That the due exercise of charity can produce no political evils connected with the principle of population has, I think, appeared from the consideration, that the virtue is never called into action so as materially to affect the numbers of mankind, until the natural rate of their increase becomes so slow by the progress of society, that the impulse given to it by charitable exertions is rather an advantage than otherwise to the state. That the sums bestowed in charity will be sufficient to supply all her legitimate demands, and also to satisfy the demands of the idle and profligate who would willingly subsist upon them without any exertion of industry, is more

than we are justified in inferring either from history or experience; although there are many countries where the last mentioned abuse of charity absorbs more money than its legitimate use, and there are few where the practice of the virtue is conducted in the most judicious and economical manner. The question is resolved therefore more into one of judgment in the mode of distribution, than of comparative expenditure. And the most liberal and enlightened exercise of charity, so far from forbidding, absolutely requires the adoption of every expedient for inculcating religious, moral, sober, and frugal habits among the lower orders; for encouraging them as far as possible to provide for themselves, and to rise independent of the aid either of the public or of individuals, to the utmost extent to which the state of society under which they are living will allow. But as their natural power of effecting these objects is altered by almost every step in the progress of society, it follows that assistance from the state and from philanthropic individuals must come in aid with increased activity as society advances, and the natural means of the poor themselves are diminished. Happily also it has appeared that both the means and the will for granting this aid increase in at least as great a proportion as they are wanted, in every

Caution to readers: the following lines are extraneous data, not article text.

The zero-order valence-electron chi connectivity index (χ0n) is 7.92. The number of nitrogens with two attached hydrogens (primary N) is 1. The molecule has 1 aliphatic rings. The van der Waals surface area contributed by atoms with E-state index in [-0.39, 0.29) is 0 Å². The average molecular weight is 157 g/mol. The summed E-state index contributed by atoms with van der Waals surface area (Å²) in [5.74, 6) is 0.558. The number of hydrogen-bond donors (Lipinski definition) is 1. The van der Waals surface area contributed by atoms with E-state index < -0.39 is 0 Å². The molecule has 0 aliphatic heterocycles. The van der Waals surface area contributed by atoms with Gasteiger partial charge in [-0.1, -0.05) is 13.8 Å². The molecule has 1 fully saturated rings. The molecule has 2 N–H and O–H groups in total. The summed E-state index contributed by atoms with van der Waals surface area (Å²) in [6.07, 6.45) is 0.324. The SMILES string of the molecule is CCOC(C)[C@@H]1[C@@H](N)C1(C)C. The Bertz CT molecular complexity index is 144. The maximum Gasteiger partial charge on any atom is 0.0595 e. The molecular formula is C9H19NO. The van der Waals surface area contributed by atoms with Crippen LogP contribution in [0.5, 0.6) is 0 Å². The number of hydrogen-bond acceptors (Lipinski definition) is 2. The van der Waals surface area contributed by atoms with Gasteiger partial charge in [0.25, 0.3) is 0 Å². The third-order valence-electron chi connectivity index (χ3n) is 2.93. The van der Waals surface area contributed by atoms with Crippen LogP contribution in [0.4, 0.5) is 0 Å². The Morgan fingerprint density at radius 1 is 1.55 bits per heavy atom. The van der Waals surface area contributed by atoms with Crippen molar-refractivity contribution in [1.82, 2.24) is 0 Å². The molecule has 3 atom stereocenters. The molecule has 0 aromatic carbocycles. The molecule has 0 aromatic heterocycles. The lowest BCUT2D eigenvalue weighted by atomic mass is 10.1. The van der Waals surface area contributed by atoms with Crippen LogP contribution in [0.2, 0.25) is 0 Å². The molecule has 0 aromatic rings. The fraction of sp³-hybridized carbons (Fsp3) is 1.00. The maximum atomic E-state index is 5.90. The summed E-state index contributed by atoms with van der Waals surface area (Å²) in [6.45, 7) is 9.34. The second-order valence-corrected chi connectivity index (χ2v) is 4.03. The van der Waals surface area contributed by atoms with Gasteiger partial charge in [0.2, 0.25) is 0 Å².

moral and well regulated community. In one parish of London there are more charitable institutions both public and private than in the whole Empire of China ; and the effects upon the people respectively may be contemplated in the first book of this treatise. Nothing then can well be more absurd than to sit down and murmur at the superior expenditure of charity in any particular country

over another, without taking into consideration the moral and political condition of each. Nor can it well be disputed that, where the moral and political condition of the people is in the most enviable state, as compared with others in the same stage of society, there the charitable institutions must be constructed upon the truest theory, and most effectually carried into practice. For these institutions have so direct a bearing upon the condition of the people, at least in the advanced stages of society, that it can scarcely be said by those who disapprove of their extent, that the people are happy and comfortable, not through the influence of those institutions, but in spite of them, and by the counteracting force of the other laws and customs by which the people are affected.

Upon the whole then, perhaps, we may conclude that politicians may safely discard their apprehensions that the practice of charity, as commanded by Scripture, or as it results from moral expediency, will ever be found in excess among any people; or that preserved within those limits it can ever be misapplied. And thus upon this great practical question, as well as upon all the rest which we have contemplated, the conviction accompanies us through all its bearings and ramifications, that Christian morality is the only solid foundation for the political welfare of the people.